When I was 15, my dad took me to a New York Knicks game at the legendary Madison Square Garden. The thrill was intense for this small town boy from upstate New York. It was my first time at a professional basketball game, unless you count the Harlem Globetrotters, that is, in the world's greatest city. I was hooked. My love affair with a sports franchise and a city was on. I became a loyal fan, willing to put up with disappointment after disappointment, because that's what being a fan requires.
Today, however, I am formally renouncing my membership in the New York Knicks fan club. I can't take it any more. Anyone who knows me will be shocked by my sports apostasy because I've been a diehard Knicks fan for so long, but the bitterness has become too much for me to endure. All I've ever asked for as a fan was a glimmer of hope that someday things could be turned around and I might get the chance to at least savor the prospect of a championship, but that faint flame is out now.
The guy who killed all the hope is the Knicks’ spoiled rich boy owner, James Dolan, whose only rival for the title of worst American sports franchise owner is another overgrown brat, the Washington Redskins' Daniel Snyder. Dolan is an American success story of sorts. A graduate of the unheralded SUNY New Paltz, he started off as a lowly salesman and worked his way up to his current position as President and CEO of Cablevision Systems Corporation and Executive Chairman of The Madison Square Garden Company, which owns the Knicks. Well, his father was Cablevision's founder, Charles Dolan, so there's that.
Cable is the dirtiest mafioso-style industry around, and the son of one of its moguls gets to have the New York Knicks as his personal plaything and project all of his many character flaws on the team as he proceeds to run it into the ground. Sometimes capitalism is cruel to sports fans. I get that. Professional sports is a dirty business too, calling upon cities to build stadiums and arenas for the great privilege of being their host, so Dolan is a good fit in that respect. What it boils down to is to be a sports fan these days requires a certain amount of moral compromise, and that I'm willing to accept - just not at the James Dolan level.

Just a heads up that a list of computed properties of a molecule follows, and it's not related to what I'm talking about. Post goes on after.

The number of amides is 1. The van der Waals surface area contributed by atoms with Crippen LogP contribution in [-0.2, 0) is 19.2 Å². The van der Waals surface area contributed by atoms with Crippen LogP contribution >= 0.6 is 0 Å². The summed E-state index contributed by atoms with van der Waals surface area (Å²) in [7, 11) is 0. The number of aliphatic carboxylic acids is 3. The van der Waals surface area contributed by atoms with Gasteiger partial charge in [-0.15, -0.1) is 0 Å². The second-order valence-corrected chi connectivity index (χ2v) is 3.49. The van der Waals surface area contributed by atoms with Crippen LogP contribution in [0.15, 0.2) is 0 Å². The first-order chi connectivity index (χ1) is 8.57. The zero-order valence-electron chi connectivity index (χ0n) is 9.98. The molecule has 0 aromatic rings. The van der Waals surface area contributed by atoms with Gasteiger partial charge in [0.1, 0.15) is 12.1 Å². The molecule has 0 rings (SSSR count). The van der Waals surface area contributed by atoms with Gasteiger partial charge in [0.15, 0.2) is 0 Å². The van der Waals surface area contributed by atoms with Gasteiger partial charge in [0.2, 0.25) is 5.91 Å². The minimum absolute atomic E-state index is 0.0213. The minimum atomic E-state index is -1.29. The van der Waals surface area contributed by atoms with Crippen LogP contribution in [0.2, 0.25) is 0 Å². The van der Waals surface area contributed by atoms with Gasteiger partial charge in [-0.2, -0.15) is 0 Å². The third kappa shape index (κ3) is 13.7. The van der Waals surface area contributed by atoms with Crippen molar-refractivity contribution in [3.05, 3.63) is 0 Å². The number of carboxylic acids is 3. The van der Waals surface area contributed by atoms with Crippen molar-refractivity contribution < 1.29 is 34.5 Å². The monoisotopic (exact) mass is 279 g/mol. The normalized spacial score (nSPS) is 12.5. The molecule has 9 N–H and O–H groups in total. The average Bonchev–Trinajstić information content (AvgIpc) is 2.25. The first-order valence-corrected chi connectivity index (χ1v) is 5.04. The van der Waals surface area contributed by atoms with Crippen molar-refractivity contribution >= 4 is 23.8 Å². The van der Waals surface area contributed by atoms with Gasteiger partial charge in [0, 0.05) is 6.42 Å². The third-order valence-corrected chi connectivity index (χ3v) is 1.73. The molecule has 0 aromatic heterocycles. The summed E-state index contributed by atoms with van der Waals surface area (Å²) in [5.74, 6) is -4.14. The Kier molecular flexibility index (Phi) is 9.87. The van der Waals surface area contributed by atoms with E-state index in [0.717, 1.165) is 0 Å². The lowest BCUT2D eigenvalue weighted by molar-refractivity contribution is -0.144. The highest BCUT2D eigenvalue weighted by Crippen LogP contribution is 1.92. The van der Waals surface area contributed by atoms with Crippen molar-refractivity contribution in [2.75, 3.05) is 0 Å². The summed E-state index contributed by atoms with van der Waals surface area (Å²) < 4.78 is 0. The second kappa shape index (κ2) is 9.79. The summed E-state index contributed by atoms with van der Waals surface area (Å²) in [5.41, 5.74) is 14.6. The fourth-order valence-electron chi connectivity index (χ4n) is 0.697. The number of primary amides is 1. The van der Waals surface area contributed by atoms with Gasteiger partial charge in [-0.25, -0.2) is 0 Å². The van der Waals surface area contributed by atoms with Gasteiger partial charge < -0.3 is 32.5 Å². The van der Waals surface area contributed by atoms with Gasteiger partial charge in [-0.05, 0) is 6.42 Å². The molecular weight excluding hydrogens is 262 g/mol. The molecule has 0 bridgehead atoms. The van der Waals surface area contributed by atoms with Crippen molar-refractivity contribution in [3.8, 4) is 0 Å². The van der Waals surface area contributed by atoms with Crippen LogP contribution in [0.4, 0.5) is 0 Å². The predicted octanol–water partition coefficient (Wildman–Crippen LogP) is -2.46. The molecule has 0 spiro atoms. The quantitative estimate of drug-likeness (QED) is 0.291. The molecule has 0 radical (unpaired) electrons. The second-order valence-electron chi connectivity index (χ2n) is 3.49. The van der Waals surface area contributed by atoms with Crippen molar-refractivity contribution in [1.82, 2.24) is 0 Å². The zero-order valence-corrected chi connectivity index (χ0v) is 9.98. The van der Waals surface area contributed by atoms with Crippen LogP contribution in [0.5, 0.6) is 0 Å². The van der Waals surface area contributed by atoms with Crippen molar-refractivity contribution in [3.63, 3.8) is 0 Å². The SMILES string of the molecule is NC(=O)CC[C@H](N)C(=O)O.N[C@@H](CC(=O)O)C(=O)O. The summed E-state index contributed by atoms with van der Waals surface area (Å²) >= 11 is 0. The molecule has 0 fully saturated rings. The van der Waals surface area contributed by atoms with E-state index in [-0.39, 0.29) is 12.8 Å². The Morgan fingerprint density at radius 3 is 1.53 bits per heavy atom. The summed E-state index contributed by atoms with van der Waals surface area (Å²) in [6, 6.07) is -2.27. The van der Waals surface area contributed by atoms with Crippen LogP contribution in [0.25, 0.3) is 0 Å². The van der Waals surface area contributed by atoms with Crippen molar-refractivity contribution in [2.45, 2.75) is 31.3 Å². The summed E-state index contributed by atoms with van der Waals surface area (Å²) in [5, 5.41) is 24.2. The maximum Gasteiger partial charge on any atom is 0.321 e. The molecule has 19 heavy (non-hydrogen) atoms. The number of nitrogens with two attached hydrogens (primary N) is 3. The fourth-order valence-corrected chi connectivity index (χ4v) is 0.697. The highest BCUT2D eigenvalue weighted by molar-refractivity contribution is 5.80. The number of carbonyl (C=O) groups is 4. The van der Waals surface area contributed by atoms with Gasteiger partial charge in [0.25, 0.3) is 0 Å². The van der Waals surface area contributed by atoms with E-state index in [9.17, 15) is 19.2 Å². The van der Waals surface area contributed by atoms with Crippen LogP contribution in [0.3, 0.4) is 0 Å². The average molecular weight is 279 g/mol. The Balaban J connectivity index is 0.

I have long been looking for a way out of the house of pain and humiliation that is Knicks fandom, and Dolan conveniently gave it to me with his recent hiring of Isaiah Thomas - former Knicks coach and president of basketball operations - to be the president of the WNBA's New York Liberty, the other team Dolan owns that plays in Madison Square Garden. As a Knicks coach/executive, Thomas distinguished himself during his brutal 5-year tenure by never getting the team over .500 even once, and by losing a sexual harassment suit to a female Knicks employee. Prior to these highlights, he bought the CBA basketball league, which had been around for 46 years, and quickly bankrupted it even though the NBA had offered to purchase it. Now he gets the chance to bring his magic touch back to The Garden. To Dolan, who blew $100 million trying to save now defunct electronics retailer Nobody Beats the Wiz in 1998, Thomas' wake of destruction somehow makes him a smart hire. A guy who doesn't respect women now gets to run a women's team, in James Dolan's topsy turvy playground of a world.
What Dolan has brought to the Knicks is his rich kid philosophy that you can buy your way to the top with overpriced free agents. Why develop talent or build a team organically when you can pull out your checkbook and purchase a "proven" commodity? Look around at the winning teams these days and see how well that approach works. Even the Yankees have a hard time with it. The only real excitement I ever got with Dolan as Knicks owner was with the "Linsanity" craze, when the unknown Chinese-American point guard and former D-leaguer Jeremy Lin came off the Knicks' bench and made the team fun to watch again in 2012. Dolan saw through that house of mirrors involving all the games Lin helped the Knicks win though, and wouldn't pay him enough to stick around after that season. He wasn't a "name" free agent, after all.
The guy James Dolan is pouring all his money into as the future of the franchise is, of course, Carmelo Anthony, whose inability to carry an NBA team beyond much more than the first round of the playoffs was there for everyone to see when Dolan acquired him from the Denver Nuggets. The Knicks should trade the 30 year-old superstar at the first good opportunity, as the team has no depth and could get a lot in return for him, but I don't care any more. Basketball guru Phil Jackson is now the team president, but no amount of Zen mastery from the legendary coach and former Knicks player will be enough to overcome the taint that James Dolan brings to the Knicks.
As of today, I'm a Golden State Warriors fan. This might open me up to charges of being a bandwagon fan, but I used to live in San Francisco, and my other sports obsession is the 49ers, so I'm not overly concerned. The Warriors have the NBA's most exciting superstar in Steph Curry and, unlike Anthony, I believe he can lead his team to a championship. The Knicks won 17 games this season, so what am I giving up other than watching Spike Lee grandstand in the front row, trying to make it all about himself. You can have them, Spike.